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Cloud Satchel LLC v. Amazon.Com, Inc.

United States District Court, D. Delaware

March 30, 2017

CLOUD SATCHEL LLC, Plaintiff,
v.
AMAZON.COM, INC., Defendant. CLOUD SATCHEL, LLC, Plaintiff,
v.
BARNES & NOBLE, INC., Defendant.

          MEMORANDUM ORDER

         At Wilmington this 30th day of March, 2017, having reviewed plaintiff's motions for relief from judgment, and the papers filed in connection therewith;

         IT IS ORDERED that said motions (Civ. No. 13-941, D.I. 97; Civ. No. 13-942, D.I. 92) are denied, for the reasons that follow:

         1. Background.

         On December 22, 2014, the court entered judgment in favor of defendants Amazon.Com, Inc. and Barnes & Noble, Inc., and against plaintiff Cloud Satchel, LLC, having found through a summary judgment motion practice that the patents in suit in the above captioned cases were patent ineligible under 35 U.S.C. § 101. (Civ. No. 13-941, D.I. 90-92; Civ. No. 13-942, D.I. 85-87) On January 27, 2016, the Federal Circuit affirmed entry of judgment. (Civ. No. 13-941, D.I. 96; Civ. No. 13-942, D.I. 91) Plaintiff filed the instant motions in July 2016, arguing that the court's analyses in its summary judgment decisions had been called into question by three Federal Circuit cases[1] that issued after the Federal Circuit's affirmance in this case.

         2. Standard of review.

         Federal Rule of Civil Procedure 60(b)(6) allows the court to relieve a party from a final adverse judgment for "'any . . . reason'" other than those listed elsewhere in the Rule." Cox v. Horn, 757 F.3d 113, 120 (3d Cir. 2014).[2]According to the Third Circuit, "for relief to be granted under Rule 60(b)(6), 'more' than [a] concededly important change of law ... is required - indeed, much 'more' is required. Ultimately, as with any motion for 60(b)(6) relief, what must be shown are 'extraordinary circumstances where, without such relief, an extreme and unexpected hardship would occur.'" Id. at 115 (citing Sawka v. Healtheast, Inc., 989 F.2d 138, 140 (3d Cir. 1993)). "The fundamental point of 60(b)(6) is that it provides 'a grand reservoir of equitable power to do justice in a particular case;'" however, the Third Circuit has "consistently articulated . . . that intervening changes in the law rarely justify relief from final judgments under 60(b)(6)." Cox, 757 F.3d at 121 (emphasis in original) (citations omitted). The Third Circuit has directed that courts employ "a flexible, multifactor approach to Rule 60(b)(6) motions, including those built upon a post-judgment change in the law, that takes into accout all the particulars of a movant's case." Id. at 122. "The grant or denial of a Rule 60(b)(6) motion is an equitable matter left, in the first instance, to the discretion of a district court." Id. at 124.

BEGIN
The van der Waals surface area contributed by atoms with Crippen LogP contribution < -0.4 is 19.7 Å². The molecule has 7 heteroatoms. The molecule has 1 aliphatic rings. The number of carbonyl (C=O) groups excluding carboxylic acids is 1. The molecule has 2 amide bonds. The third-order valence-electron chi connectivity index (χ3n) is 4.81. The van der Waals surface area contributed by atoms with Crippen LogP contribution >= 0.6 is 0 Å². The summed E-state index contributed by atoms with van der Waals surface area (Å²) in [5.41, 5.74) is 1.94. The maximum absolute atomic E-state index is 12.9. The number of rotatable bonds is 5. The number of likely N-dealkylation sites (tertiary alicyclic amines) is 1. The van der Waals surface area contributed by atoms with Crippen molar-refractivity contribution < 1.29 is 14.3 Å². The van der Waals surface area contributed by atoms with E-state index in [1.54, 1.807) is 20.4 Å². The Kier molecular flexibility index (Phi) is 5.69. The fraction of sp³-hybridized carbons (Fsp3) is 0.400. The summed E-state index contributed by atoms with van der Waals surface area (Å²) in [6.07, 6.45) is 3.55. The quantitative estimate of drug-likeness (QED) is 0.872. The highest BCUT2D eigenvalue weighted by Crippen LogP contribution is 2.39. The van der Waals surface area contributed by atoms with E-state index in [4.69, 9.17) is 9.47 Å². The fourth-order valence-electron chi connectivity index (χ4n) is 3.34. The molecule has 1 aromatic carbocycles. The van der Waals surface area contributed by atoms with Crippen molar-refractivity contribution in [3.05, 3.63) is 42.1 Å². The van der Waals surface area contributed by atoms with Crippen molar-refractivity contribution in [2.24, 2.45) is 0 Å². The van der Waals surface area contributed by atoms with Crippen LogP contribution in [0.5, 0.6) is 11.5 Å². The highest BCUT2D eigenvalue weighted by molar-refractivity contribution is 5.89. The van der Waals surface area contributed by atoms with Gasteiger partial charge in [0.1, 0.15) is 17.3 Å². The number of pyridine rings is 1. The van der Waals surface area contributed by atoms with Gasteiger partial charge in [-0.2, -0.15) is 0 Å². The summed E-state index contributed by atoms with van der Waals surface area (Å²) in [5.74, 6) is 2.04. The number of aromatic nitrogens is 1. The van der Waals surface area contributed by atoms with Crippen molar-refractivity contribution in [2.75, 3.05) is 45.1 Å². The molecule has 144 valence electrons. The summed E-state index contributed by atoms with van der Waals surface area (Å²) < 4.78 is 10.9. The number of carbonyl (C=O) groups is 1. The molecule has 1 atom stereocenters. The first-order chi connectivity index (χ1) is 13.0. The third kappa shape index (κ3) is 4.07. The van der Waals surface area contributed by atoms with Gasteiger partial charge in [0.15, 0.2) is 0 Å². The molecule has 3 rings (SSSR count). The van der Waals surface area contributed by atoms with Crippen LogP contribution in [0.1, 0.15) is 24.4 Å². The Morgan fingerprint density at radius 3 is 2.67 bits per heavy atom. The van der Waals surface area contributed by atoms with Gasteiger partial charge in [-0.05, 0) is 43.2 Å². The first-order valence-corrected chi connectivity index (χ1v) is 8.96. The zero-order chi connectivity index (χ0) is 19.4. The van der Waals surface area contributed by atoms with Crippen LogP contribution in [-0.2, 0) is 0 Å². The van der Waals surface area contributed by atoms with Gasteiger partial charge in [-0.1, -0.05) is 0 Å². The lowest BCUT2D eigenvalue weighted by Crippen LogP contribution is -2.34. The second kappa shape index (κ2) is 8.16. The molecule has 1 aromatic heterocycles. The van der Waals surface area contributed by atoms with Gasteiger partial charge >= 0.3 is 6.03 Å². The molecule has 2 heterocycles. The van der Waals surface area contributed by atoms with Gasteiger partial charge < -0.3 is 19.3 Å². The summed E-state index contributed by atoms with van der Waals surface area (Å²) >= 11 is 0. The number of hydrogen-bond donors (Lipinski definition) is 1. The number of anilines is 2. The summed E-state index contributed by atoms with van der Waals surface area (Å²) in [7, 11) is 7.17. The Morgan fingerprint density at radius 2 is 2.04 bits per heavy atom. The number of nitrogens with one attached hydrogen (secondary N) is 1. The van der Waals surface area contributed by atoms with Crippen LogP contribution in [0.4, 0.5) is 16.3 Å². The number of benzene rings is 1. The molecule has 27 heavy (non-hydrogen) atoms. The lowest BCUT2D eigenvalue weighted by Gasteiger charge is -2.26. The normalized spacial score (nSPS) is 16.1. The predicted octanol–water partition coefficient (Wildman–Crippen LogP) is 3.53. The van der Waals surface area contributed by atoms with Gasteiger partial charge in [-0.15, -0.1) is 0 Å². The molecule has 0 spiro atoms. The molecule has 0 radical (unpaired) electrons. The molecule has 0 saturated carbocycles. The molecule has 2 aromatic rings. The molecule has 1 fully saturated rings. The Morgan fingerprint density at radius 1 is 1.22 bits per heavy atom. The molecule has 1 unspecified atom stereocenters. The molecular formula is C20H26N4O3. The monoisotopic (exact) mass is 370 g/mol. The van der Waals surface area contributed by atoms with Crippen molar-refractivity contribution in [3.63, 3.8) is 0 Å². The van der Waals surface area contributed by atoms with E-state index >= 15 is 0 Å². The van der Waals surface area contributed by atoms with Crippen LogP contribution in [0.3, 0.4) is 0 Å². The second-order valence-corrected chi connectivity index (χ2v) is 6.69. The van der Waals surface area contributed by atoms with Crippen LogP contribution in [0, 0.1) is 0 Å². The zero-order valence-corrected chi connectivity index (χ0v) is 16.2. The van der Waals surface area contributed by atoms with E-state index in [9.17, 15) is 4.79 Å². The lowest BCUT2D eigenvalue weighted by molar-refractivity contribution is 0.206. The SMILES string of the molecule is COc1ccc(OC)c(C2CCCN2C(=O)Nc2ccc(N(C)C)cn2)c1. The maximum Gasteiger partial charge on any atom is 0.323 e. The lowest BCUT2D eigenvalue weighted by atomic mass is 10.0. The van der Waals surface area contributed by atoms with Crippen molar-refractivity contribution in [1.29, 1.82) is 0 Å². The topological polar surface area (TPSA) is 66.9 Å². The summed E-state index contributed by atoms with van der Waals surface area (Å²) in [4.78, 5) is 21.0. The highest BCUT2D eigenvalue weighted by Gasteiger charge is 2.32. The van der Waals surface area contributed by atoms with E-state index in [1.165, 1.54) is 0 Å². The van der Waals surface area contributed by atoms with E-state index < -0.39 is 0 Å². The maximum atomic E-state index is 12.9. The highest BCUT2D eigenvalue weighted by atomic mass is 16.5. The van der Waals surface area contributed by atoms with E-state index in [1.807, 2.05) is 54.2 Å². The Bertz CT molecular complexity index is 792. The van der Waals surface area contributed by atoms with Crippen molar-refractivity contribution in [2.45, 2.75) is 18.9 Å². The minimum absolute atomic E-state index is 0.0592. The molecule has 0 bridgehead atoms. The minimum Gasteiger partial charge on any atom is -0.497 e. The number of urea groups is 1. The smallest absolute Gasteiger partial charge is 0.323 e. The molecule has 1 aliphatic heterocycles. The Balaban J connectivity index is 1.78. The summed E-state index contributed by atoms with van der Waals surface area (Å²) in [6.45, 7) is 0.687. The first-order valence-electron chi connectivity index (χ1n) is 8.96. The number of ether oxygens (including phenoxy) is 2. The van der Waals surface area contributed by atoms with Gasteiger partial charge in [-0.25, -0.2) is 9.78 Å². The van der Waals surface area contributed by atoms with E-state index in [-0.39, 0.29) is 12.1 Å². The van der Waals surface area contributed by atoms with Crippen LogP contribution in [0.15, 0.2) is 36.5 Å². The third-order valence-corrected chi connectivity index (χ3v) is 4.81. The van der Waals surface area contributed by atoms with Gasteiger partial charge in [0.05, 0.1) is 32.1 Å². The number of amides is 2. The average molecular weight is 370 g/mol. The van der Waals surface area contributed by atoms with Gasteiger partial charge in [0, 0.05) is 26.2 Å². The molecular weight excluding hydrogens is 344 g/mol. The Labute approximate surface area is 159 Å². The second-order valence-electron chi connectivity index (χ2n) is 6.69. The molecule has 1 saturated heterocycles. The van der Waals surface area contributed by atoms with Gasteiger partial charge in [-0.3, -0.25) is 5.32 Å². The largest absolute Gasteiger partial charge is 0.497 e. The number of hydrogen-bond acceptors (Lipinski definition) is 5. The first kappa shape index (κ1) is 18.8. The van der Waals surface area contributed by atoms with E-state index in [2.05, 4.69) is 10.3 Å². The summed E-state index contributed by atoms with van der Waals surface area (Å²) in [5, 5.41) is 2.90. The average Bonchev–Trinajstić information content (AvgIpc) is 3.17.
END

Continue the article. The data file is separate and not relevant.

3. Analysis.

         The court recognizes at the outset that the § 101 determination of patent ineligibility stripped plaintiff's patents of their value. The court recognizes as well that the § 101 jurisprudence has been an evolving one. Nevertheless, the Federal Circuit itself reviewed and affirmed the court's § 101 determination at bar, and none of the Federal Circuit decisions identified by plaintiff are en banc decisions or are characterized as changing the § 101 legal framework by the panels that decided them. Instead, these cases simply reflect the reality that different panels may describe, interpret and/or apply existing precedent differently in light of different facts.[3] The Federal Circuit decisions identified by plaintiff are the kind of "intervening developments in the law" that result from our system of common law, and plaintiff has failed to adduce evidence that the Federal Circuit's pronouncement of invalidity was either an extreme or unexpected hardship. In short, the facts of record do not constitute the kind of extraordinary circumstances that warrant the exercise of the court's equitable discretion.

         4. Conclusion.

         For the reasons stated, plaintiff's motions for relief filed pursuant to Fed.R.Civ.P. 60(b)(6) are denied.

---------

Notes:

[1]Enfish, LLC v. Microsoft Corp., 822 F.3d 1327 (Fed. Cir. 2016); BASCOM Global Internet Servs. v. AT&T Mobility LLC, 827 F.3d 1341 (Fed. Cir. 2016); and Rapid Litigation Mgt. v. CellzDirect, Inc., 827 F.3d 1042 (Fed. Cir. 2016).

[2]Plaintiff relied on Third Circuit case law, consistent with the Federal Circuit's practice of applying the law of the regional circuit when reviewing non-patent issues. See Fiskars, Inc. v. Hunt Mfg. Co.,279 F.3d 1378, 1381 (Fed. Cir. 2002). Although arguably Federal Circuit precedent should govern this dispute, as the resolution "turns on substantive issues unique to patent law, " Lazare Kaplan Int'l, Inc. v. Photoscribe Techs., Inc.,714 F.3d 1289, 1293 (Fed. Cir. 2013), the Federal Circuit ...


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